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  • NYDFS and Japanese bank settle for $33 million over BSA/AML allegations

    State Issues

    On June 24, the New York Department of Financial Services (NYDFS), together with the New York Attorney General, announced a $33 million settlement with a Japanese bank resolving allegations the bank’s internal controls—specifically, its anti-money laundering (AML), Bank Secrecy Act (BSA), and Office of Foreign Assets Control (OFAC) sanctions compliance programs—at its New York Branch were “systematically deficient” between November 2014 and November 2018. This allegedly resulted in violations of state and federal laws and regulations, as well as two previous NYDFS consent orders from 2013 and 2014. The settlement resolves an action that was commenced by the bank against NYDFS in connection with a 2017 application with the OCC to convert its state-licensed branches in New York, Illinois, and California and its state-licensed agency offices in Texas to federally licensed branches and agency offices. The action sought to block a NYDFS order that would keep the bank under its supervisory purview notwithstanding the OCC’s granting of the federal charter. The settlement indicates that neither NYDFS, NYAG, or the bank admit any wrongdoing, but have agreed to dismiss all outstanding claims, upon the bank’s monetary payment. The settlement states that NYDFS releases the bank of any further obligations related to the previous consent orders and notes that it “will not attempt to exercise any visitorial power or other supervisory, regulatory, or enforcement authority over [the bank] or its branches or agencies.”

    State Issues NYDFS State Attorney General Bank Secrecy Act Anti-Money Laundering Financial Crimes Consent Order Supervision OCC

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  • Agencies release 2019 list of distressed, underserved communities

    Federal Issues

    On June 17, the OCC, together with the Federal Reserve and the FDIC, released the 2019 list of distressed or underserved communities where revitalization or stabilization efforts by financial institutions are eligible for Community Reinvestment Act (CRA) consideration. According to the joint release from the agencies, the list of distressed nonmetropolitan middle-income geographies and underserved nonmetropolitan middle-income geographies are designated by the agencies pursuant to their CRA regulations and reflect local economic conditions, including changes in unemployment, poverty, and population. For any geographies that were designated by the agencies in 2018 but not in 2019, the agencies apply a one-year lag period, so such geographies remain eligible for CRA consideration for another 12 months.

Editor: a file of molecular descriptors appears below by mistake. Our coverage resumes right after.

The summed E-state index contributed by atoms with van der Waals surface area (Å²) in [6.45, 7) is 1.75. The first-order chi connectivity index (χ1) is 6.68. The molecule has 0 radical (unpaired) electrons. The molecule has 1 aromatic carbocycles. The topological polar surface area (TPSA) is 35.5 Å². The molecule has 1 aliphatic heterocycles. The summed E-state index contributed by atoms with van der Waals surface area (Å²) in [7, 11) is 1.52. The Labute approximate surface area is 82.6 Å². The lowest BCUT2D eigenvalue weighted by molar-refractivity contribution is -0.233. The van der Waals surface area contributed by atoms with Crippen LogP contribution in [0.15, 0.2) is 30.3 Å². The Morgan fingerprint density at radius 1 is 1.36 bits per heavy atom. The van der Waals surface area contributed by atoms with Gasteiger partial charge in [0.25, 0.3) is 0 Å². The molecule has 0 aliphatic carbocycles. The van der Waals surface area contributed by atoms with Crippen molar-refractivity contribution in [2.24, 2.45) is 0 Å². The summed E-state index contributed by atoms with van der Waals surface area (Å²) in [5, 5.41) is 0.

Similar announcements from the Federal Reserve and the FDIC are available here and here.

    Federal Issues OCC FDIC Federal Reserve CRA

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  • Agencies finalize streamlined small-institution reporting

    Agency Rule-Making & Guidance

    On June 17, the FDIC, the OCC, and Federal Reserve issued the final rule to streamline regulatory reporting for qualifying small institutions to implement Section 205 of the Economic Growth, Regulatory Relief, and Consumer Protection Act. The agencies adopted the final rule as proposed in November 2018 (covered by InfoBytes here). The final rule permits depository institutions with less than $5 billion in assets—previously set at $1 billion—that do not engage in certain complex or international activities to file the FFIEC 051 Call Report, the most streamlined version of the Call Reports. Additionally, the rule reduces the existing reportable data items in the FFIEC 051 Call Report by approximately 37 percent for the first and third calendar quarters. The rule also includes similar provisions for uninsured institutions with less than $5 billion in total consolidated assets that are supervised by the Federal Reserve and the OCC. The rule notes that the agencies are also committed to “exploring further burden reduction and are actively evaluating further revisions to the FFIEC 051 Call Report, consistent with guiding principles developed by the FFIEC.” The rule will take effect 30 days after it is published in the Federal Register.